AT THE END of its long march from the fringe to the mainstream, the international environmental movement confronts a challenge. Now that the world has accepted the basic message that the envi- ronment matters, campaigners have to move beyond denouncing everything that has an environmental cost; they have a duty to say which costs are most serious and how the expense of mitigating them should be apportioned. The difficulty of rising to this challenge is illustrated by the fractious rela- tionship between the environmental movement and the World Bank. The most recent clash between the two sides -- centering on the bank's lending to extractive industries, especially oil -- shows that some environmental groups continue in a utopian, denounce-everything mode. The bank is rightly fighting them.

The latest clash begins with an independent commission set up at the bank's behest, which recently published recommendations on mining and oil projects. Many were reasonable: The commission stressed the advantages of using renewable fuel; it pointed out that extractive industries have often stoked corruption; and it emphasized that people living around such projects, who put up with the environmental risks, should be consulted during project design and should benefit from the proceeds. In responding last week, the World Bank's management accepted these ideas. But it refused one of the commission's demands: that it should completely cease lending to oil and coal projects.

This last demand overlooks the facts that poor countries need energy and that the alternatives to oil and coal may not be preferable. More than 1.6 billion people have no access to electricity, and 2.3 billion depend on wood and other "biomass" fuels, which cause deforestation and pollution. Another potential fuel source is hydropower, but the environmental movement has resisted construction of dams. Other options include wind and solar power, but telling poor countries to solve their problems by those means is hypocritical, given that rich countries have taken only baby steps in that direction. Oil and coal will remain central to development, with or without the World Bank's backing. To pretend otherwise is to imply that the poorest countries in the world must shoulder the cost of fighting global warming.

By getting involved in oil and coal projects, moreover, the World Bank can improve the chances that they will be well managed. In Chad, for example, the bank has overseen the development of an oil field that environmental groups predicted would be disastrous. The construction of a subterranean pipeline has been completed safely, with minimal damage to the rain forests it travels through or to the people who live in the region. The World Bank has also overseen the creation of an institution controlled partly by Chadian nongovernmental organizations and partly by the government to ensure that oil revenues reduce poverty; if Chad's government proposes to spend oil money on something that won't benefit the poor, the new body theoretically has the power to veto it. It is too soon to say whether this experiment will succeed in disciplining Chad's corrupt and autocratic rulers. But the bank is at the forefront in grappling with the curse of oil in developing countries; mandating its withdrawal from the sector would be misguided.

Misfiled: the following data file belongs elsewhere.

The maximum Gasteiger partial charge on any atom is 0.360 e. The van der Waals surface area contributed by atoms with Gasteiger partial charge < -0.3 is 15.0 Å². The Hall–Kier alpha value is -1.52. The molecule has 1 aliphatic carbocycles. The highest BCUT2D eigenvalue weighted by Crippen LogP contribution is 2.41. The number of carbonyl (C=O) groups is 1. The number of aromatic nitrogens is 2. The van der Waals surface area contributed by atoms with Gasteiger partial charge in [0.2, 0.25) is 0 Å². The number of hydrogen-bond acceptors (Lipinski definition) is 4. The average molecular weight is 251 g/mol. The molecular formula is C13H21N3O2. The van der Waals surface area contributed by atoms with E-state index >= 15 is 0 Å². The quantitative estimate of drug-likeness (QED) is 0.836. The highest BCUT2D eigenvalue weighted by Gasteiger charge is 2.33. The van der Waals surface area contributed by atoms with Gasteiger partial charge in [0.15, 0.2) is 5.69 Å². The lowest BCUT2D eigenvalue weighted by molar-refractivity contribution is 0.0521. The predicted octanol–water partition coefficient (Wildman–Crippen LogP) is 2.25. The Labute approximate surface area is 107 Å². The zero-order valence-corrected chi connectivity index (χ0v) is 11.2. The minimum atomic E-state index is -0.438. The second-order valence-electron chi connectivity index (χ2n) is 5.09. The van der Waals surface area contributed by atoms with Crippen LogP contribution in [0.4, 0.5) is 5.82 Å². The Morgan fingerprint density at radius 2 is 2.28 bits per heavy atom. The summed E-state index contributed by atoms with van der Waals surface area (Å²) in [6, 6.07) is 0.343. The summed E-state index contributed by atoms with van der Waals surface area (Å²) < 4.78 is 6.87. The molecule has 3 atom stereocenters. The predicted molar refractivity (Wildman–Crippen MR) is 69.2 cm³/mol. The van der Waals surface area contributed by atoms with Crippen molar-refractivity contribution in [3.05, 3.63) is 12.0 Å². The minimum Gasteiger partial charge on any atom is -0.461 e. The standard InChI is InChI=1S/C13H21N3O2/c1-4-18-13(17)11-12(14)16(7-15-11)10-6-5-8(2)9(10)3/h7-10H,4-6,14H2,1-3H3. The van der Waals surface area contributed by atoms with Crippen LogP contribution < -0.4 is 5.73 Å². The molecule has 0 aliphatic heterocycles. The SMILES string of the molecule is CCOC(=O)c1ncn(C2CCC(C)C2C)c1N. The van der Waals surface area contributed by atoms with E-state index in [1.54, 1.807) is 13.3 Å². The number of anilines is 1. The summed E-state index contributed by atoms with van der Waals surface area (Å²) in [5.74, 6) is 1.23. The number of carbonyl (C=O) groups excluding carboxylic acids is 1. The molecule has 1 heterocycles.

A quarter-century ago, when environmentalists first attacked the World Bank, they had the moral high ground. The bank had almost no environmentalists on its staff, a crazy position for an institution that financed risky infrastructure projects in a hundred countries. But having pushed the bank to set up a large environmental department and to embrace stringent environmental safeguards, the NGOs ought to understand the scope of their own victory. Today the bank's involvement in energy projects represents the best hope that these will be responsible; but, partly for fear of NGO criticism, the bank has financed only one new investment in coal production in the past three years. The real worry is not that the bank is doing too many oil and coal projects. It is that it should be doing more of them.